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    Sounds like a proper adventure. :thumb
  14. morerpmfred

    morerpmfred Been here awhile

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    Enjoying the ride report. Pine beetle is sure beating the crap out of all the trees in the last two updates.
  15. Crooked Creek

    Crooked Creek Been here awhile

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    They sure did. It's only a matter of time before they all go up in smoke now.
  16. Mercenary

    Mercenary Mindless Savage

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    Yea...its pretty devastating. Things look somewhat bleak for the forest industry in my neck of the woods......or what's left of the woods anyway....
  17. Crooked Creek

    Crooked Creek Been here awhile

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    About 4100 feet now and climbing.

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    Lay Creek

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    Looks like someone was using this snowcat to plow the road in the winter. But it broke down and here it lies.

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    Still climbing

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  18. blacktruck

    blacktruck Been here awhile

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    This is an area I would love to see. Must have been an awesome ride going there. I'm in. I want to follow this. Might be on the list of places to go.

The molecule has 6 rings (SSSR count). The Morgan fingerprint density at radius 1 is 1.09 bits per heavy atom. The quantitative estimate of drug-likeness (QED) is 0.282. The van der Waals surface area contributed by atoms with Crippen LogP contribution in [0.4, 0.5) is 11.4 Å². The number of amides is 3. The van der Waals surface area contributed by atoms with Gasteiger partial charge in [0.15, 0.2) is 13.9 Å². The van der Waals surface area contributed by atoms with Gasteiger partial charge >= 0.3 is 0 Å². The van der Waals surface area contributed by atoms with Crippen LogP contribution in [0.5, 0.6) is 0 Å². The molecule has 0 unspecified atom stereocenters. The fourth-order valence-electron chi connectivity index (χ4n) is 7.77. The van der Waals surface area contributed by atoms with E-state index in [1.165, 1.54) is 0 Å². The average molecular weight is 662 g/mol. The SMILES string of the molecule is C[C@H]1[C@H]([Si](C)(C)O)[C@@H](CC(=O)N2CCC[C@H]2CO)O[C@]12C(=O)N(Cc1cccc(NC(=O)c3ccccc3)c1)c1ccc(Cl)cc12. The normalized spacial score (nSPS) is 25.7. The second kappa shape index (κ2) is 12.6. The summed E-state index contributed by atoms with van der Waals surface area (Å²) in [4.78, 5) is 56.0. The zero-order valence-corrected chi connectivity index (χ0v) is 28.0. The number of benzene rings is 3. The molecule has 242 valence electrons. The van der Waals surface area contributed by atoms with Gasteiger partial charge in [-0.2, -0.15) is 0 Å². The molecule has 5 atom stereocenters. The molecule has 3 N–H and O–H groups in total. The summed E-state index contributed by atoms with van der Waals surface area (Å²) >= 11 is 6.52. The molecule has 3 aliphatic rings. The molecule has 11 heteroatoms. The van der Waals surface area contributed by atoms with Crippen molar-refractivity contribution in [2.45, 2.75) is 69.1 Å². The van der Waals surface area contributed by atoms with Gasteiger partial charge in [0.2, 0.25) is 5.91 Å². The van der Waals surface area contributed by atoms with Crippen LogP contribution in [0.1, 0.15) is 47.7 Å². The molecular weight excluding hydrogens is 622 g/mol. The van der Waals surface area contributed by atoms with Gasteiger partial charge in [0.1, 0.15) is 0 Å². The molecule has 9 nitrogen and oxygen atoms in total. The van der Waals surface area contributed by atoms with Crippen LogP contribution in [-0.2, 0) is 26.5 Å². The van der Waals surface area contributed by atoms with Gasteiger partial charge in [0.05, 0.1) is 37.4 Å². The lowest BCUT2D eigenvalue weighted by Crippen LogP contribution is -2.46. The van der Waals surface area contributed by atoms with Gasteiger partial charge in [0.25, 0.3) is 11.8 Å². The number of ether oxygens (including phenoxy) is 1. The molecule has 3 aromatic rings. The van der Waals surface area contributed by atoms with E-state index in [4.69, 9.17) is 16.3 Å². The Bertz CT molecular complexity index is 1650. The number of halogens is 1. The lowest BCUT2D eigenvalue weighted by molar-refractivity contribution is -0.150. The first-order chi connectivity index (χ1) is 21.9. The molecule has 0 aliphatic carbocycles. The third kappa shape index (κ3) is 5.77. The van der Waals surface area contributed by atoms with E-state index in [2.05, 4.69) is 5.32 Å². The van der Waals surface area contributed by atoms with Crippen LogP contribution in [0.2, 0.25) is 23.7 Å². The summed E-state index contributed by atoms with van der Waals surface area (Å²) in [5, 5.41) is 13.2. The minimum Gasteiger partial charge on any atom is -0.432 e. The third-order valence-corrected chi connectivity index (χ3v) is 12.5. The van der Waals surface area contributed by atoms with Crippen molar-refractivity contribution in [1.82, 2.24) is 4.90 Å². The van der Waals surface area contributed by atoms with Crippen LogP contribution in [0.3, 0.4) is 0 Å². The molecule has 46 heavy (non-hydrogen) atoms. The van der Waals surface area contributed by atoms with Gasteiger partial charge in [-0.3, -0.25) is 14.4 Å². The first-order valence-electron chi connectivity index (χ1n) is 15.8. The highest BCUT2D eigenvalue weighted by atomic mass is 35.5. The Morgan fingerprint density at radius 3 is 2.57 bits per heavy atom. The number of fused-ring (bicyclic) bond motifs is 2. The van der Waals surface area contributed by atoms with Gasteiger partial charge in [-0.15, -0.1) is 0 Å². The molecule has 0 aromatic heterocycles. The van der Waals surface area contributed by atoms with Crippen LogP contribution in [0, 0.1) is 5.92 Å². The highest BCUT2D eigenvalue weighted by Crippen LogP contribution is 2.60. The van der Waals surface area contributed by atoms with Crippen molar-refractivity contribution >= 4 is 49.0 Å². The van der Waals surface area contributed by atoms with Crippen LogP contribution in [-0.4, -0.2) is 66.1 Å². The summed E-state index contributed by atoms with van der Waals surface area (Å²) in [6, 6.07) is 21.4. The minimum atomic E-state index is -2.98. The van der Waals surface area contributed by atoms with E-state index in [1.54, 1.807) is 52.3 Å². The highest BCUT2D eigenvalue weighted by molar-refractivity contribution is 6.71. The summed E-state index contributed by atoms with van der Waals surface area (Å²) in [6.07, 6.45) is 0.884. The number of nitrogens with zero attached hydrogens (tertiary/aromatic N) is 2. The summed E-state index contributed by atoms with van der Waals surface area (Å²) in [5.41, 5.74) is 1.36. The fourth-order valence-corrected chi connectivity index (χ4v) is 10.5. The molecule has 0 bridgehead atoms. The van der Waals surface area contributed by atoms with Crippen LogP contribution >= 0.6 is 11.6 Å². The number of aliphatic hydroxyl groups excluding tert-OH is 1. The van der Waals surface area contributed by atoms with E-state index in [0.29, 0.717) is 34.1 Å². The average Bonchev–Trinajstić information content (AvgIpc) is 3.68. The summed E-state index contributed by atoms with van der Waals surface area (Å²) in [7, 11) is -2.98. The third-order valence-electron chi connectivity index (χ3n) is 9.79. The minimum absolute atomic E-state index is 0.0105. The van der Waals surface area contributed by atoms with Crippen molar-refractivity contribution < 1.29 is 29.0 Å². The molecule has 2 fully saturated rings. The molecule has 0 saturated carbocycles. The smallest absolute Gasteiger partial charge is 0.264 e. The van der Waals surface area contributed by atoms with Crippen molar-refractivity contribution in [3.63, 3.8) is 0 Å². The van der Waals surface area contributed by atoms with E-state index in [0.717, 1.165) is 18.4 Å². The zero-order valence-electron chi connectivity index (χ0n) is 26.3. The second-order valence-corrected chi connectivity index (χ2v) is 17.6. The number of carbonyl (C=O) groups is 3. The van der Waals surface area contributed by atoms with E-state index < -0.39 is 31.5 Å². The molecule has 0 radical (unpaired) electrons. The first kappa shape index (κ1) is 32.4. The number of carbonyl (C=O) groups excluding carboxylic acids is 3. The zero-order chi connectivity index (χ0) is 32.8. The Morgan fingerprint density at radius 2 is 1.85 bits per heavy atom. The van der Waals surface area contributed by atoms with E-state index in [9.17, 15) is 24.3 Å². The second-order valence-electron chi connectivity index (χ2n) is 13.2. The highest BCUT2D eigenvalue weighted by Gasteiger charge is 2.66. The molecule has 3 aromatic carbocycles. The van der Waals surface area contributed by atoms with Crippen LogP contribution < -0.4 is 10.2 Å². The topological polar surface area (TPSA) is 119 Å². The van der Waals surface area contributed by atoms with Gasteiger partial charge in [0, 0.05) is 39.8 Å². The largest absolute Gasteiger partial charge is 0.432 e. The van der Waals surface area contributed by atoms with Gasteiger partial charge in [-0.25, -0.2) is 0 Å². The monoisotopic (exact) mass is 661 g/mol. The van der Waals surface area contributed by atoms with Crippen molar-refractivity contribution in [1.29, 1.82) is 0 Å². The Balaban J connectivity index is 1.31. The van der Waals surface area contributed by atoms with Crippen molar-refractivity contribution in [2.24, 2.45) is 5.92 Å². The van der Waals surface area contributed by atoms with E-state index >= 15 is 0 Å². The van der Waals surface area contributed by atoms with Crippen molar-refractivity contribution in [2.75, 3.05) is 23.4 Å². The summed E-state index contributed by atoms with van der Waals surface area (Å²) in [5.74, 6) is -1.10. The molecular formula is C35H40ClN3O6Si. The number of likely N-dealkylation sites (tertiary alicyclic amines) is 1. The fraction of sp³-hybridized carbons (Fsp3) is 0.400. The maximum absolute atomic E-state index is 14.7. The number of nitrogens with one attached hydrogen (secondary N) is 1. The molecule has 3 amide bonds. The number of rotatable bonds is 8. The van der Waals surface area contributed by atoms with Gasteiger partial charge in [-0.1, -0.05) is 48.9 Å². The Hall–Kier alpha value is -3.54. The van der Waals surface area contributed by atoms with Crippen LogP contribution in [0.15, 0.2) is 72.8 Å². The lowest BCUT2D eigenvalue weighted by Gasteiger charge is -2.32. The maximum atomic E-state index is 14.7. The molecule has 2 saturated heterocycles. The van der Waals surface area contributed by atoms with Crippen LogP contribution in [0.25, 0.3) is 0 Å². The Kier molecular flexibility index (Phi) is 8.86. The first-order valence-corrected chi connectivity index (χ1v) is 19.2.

Thanks for sharing.
    Ken
  19. Crooked Creek

    Crooked Creek Been here awhile

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    It was indeed. Saw more than 10 times as many bears as vehicles on this stretch. I love having the place to myself.
  20. Crooked Creek

    Crooked Creek Been here awhile

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    And here we are

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    nestled in the clouds.

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    Besides being beautiful, Johanson Lake is a very unique place as it's the farthest inland and highest in altitude that salmon travel, right on the edge of the Pacific watershed and only ice free a couple months of the year.

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    Not a bad place to stop and stretch your legs after 26 or so hours of riding.

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    But I didn't stop long as I had already decided that I would go all the way today. We have peaked now and the road is generally downhill from here.

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    Here's the baby Sustut River.

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    Not for from there I see signs of life.